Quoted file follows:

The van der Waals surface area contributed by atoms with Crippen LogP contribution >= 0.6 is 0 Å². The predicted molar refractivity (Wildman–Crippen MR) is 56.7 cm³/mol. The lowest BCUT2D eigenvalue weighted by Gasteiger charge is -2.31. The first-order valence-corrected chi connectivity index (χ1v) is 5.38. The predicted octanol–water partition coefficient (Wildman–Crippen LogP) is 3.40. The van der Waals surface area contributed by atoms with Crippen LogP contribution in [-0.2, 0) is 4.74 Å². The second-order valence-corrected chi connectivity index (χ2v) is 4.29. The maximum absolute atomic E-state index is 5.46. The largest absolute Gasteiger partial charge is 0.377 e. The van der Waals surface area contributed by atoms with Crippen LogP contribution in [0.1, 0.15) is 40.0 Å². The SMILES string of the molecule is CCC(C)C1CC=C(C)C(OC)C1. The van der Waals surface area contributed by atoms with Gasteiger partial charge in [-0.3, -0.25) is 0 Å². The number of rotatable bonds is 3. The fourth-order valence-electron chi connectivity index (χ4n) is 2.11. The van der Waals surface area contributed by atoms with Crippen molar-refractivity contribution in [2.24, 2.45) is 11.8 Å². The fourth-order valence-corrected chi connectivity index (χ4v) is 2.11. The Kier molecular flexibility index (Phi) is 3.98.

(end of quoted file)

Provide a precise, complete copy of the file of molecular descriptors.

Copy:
The van der Waals surface area contributed by atoms with Crippen LogP contribution >= 0.6 is 0 Å². The predicted molar refractivity (Wildman–Crippen MR) is 56.7 cm³/mol. The lowest BCUT2D eigenvalue weighted by Gasteiger charge is -2.31. The first-order valence-corrected chi connectivity index (χ1v) is 5.38. The predicted octanol–water partition coefficient (Wildman–Crippen LogP) is 3.40. The van der Waals surface area contributed by atoms with Crippen LogP contribution in [-0.2, 0) is 4.74 Å². The second-order valence-corrected chi connectivity index (χ2v) is 4.29. The maximum absolute atomic E-state index is 5.46. The largest absolute Gasteiger partial charge is 0.377 e. The van der Waals surface area contributed by atoms with Crippen LogP contribution in [0.1, 0.15) is 40.0 Å². The SMILES string of the molecule is CCC(C)C1CC=C(C)C(OC)C1. The van der Waals surface area contributed by atoms with Gasteiger partial charge in [-0.3, -0.25) is 0 Å². The number of rotatable bonds is 3. The fourth-order valence-electron chi connectivity index (χ4n) is 2.11. The van der Waals surface area contributed by atoms with Crippen molar-refractivity contribution in [2.24, 2.45) is 11.8 Å². The fourth-order valence-corrected chi connectivity index (χ4v) is 2.11. The Kier molecular flexibility index (Phi) is 3.98.